I Used To Hide My Feelings Because I Didn’t Want To Seem Crazy—Worst Idea Ever

After years of failed relationships, I realized I had a serious problem: I held everything in until it came out in a tearful public meltdown. Clearly, this wasn’t working for me, but I was worried about seeming insane to the guys I dated. Then I tried a different route: being honest and upfront about my feelings from the beginning no matter messy they were. Turns out, it was a total game-changer.

Holding things in was hurting me more than I realized. Aside from the spontaneous crying and anxiety, it messed with my health. My relationship with food was totally screwed up, either leaving me unable to eat or unable to stop eating. I was constantly nauseous and zapped for energy because of all the stress. Being able to be able to talk about my worries made me feel SO much healthier almost immediately.

Sometimes all that worry is for nothing. I’m a worrier by nature, so it was a huge adjustment to give myself permission not to worry unless I had an actual reason. I would bring up issues in small doses, sticking to one topic at a time and more often than not, it was well received. Had I spent days before going through the discussion in my head and preparing for scenarios in every detail, it would have all been for absolutely no reason.

I should feel comfortable opening up to my partner. I didn’t see it as a red flag if I was scared to tell my partner my feelings. It seems pretty obvious, but I was so used to skirting around tough subjects and sugar-coating everything. By doing that, I was not only hurting myself but hurting my partner with dishonesty. If you’re in a loving relationship then talking about difficult topics will need to happen and since I was afraid of that, I was obviously with the wrong person for me.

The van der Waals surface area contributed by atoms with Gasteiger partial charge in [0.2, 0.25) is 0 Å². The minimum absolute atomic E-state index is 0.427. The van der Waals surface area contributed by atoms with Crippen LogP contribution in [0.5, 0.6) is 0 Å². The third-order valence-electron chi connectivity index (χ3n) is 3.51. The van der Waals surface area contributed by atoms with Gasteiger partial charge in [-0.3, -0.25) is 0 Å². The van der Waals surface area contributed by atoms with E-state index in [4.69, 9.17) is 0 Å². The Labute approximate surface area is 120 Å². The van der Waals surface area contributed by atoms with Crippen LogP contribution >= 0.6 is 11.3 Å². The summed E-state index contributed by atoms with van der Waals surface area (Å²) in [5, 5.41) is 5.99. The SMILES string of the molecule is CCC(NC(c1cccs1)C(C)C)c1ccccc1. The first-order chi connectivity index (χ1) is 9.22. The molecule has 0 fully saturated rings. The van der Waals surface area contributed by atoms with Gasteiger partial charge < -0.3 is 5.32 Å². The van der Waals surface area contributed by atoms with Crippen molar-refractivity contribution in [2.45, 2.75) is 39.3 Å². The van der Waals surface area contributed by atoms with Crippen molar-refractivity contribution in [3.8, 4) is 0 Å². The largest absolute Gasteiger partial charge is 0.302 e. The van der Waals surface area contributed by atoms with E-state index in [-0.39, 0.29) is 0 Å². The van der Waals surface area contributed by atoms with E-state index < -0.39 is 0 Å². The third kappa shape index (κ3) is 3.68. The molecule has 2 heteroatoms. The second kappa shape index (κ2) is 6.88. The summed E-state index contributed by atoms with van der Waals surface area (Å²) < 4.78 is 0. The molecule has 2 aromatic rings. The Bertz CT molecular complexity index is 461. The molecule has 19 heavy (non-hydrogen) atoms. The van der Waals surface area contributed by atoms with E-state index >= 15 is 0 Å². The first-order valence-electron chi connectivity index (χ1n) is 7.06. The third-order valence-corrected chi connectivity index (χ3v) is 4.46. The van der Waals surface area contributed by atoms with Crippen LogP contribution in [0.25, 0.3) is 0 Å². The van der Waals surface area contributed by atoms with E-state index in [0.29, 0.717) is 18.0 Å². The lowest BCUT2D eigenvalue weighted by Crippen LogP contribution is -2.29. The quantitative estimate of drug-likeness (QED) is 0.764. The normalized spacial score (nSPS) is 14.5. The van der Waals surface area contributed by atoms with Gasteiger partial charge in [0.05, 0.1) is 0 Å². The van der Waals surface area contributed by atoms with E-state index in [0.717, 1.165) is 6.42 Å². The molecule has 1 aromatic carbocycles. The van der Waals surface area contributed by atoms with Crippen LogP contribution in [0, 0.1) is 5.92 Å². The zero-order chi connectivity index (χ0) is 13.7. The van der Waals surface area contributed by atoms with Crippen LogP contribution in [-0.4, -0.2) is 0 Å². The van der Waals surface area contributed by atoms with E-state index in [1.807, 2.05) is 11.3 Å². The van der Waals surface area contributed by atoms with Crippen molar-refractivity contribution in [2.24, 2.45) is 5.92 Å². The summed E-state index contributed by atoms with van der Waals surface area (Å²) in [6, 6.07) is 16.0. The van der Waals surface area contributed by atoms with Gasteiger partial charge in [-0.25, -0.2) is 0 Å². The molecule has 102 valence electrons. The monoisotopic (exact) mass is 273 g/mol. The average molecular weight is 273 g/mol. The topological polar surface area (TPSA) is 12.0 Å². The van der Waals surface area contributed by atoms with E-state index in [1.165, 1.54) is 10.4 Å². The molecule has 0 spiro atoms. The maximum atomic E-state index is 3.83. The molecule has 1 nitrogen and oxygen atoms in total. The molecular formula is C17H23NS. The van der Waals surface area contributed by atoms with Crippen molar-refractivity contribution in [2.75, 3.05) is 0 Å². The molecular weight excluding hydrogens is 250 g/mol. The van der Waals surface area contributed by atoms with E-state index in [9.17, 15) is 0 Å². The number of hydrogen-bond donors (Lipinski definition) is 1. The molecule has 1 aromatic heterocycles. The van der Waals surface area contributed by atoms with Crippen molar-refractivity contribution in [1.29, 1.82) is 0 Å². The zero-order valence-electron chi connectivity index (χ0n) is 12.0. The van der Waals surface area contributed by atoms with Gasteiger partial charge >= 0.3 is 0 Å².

It may bring up something that we both feel is important. There were quite a few times that I mentioned something that was bothering me and my boyfriend told me he had the same feelings. Had I not brought it up, it may have never been solved. Sometimes we’d be talking and he’d bring things to light that I hadn’t even considered but were definitely worth a conversation. I started feeling safe and made me want to talk about the deep stuff because ultimately, I knew it made us closer.

I realized that having your own voice can build trust. When I started voicing my concerns, my boyfriend actually told me he respected the fact I was able to disagree with him. He liked that I was comfortable enough to speak up, even if we didn’t see eye to eye. It made the compromise a lot easier to reach because of the trust we had. We knew having differing opinions didn’t mean our relationship was in trouble—it was just natural.

It gave me greater confidence in other parts of my life. By getting over my fear of opening up to someone I loved, I was able to open up in many other relationships. With my family, I could have an opinion and not just always go with the flow. At work, if I had a suggestion that was against the norm, even if it wasn’t implemented, it didn’t break me down and cause me to never speak up again. I learned that sometimes you don’t get your way but you shouldn’t be afraid to say what is on your mind.

It taught me the importance of leading by example. I have friends and family that often felt like I did—they were scared to let it all out. They sympathized with my fear but once I started breaking my “bottle up everything” pattern, I was able to talk about this with my loved ones and actually show them the benefits it can have.

I was able to determine the difference between emotional and rational discussions. One of the reasons I think I was so afraid to let my feelings out is because the only route I knew was being super emotional. I would let it linger inside so long that when I finally let it out, there were tears and rambling sentences that hardly made sense. As I grew, I was able to communicate those feelings with a more rational mind. I learned how important it is to respectfully explain how I felt so it was understood by my partner.

It’s okay if sometimes I fall back into old habits. It wasn’t as if the sky magically opened up and I was suddenly free of my burden. It took a few tries before I was able to fully let things out without any shred of fear. That’s how learning works! It was news to me because I had a hard time whenever I faltered but I would just pick myself back up and try the next round. Eventually, being emotionally open became my new routine and I’m much happier and healthier because of it.

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